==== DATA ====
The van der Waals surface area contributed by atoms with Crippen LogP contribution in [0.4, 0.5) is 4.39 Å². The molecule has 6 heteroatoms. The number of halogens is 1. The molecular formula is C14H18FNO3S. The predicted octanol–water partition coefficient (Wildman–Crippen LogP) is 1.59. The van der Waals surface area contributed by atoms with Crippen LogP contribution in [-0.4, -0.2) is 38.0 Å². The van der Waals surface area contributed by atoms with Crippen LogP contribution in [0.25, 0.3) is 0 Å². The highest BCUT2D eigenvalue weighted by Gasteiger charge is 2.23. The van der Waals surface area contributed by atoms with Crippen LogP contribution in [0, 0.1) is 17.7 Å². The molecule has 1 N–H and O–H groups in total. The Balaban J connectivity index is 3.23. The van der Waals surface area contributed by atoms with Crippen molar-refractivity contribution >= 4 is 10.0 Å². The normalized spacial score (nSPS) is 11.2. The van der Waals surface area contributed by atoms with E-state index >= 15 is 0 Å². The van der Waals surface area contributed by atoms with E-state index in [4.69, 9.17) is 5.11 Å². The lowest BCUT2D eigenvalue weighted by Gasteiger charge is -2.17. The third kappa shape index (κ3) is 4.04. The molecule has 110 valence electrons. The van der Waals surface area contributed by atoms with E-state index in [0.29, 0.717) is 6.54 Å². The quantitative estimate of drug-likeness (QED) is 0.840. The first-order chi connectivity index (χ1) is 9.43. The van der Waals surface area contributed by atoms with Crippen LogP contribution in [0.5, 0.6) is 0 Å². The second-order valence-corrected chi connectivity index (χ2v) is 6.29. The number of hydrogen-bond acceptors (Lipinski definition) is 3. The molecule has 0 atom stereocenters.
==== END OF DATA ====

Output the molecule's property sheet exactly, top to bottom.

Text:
The van der Waals surface area contributed by atoms with Crippen LogP contribution in [0.4, 0.5) is 4.39 Å². The molecule has 6 heteroatoms. The number of halogens is 1. The molecular formula is C14H18FNO3S. The predicted octanol–water partition coefficient (Wildman–Crippen LogP) is 1.59. The van der Waals surface area contributed by atoms with Crippen LogP contribution in [-0.4, -0.2) is 38.0 Å². The van der Waals surface area contributed by atoms with Crippen LogP contribution in [0.25, 0.3) is 0 Å². The highest BCUT2D eigenvalue weighted by Gasteiger charge is 2.23. The van der Waals surface area contributed by atoms with Crippen LogP contribution in [0, 0.1) is 17.7 Å². The molecule has 1 N–H and O–H groups in total. The Balaban J connectivity index is 3.23. The van der Waals surface area contributed by atoms with Crippen molar-refractivity contribution >= 4 is 10.0 Å². The normalized spacial score (nSPS) is 11.2. The van der Waals surface area contributed by atoms with E-state index >= 15 is 0 Å². The van der Waals surface area contributed by atoms with E-state index in [4.69, 9.17) is 5.11 Å². The lowest BCUT2D eigenvalue weighted by Gasteiger charge is -2.17. The third kappa shape index (κ3) is 4.04. The molecule has 110 valence electrons. The van der Waals surface area contributed by atoms with E-state index in [0.29, 0.717) is 6.54 Å². The quantitative estimate of drug-likeness (QED) is 0.840. The first-order chi connectivity index (χ1) is 9.43. The van der Waals surface area contributed by atoms with Crippen LogP contribution in [0.5, 0.6) is 0 Å². The second-order valence-corrected chi connectivity index (χ2v) is 6.29. The number of hydrogen-bond acceptors (Lipinski definition) is 3. The molecule has 0 atom stereocenters.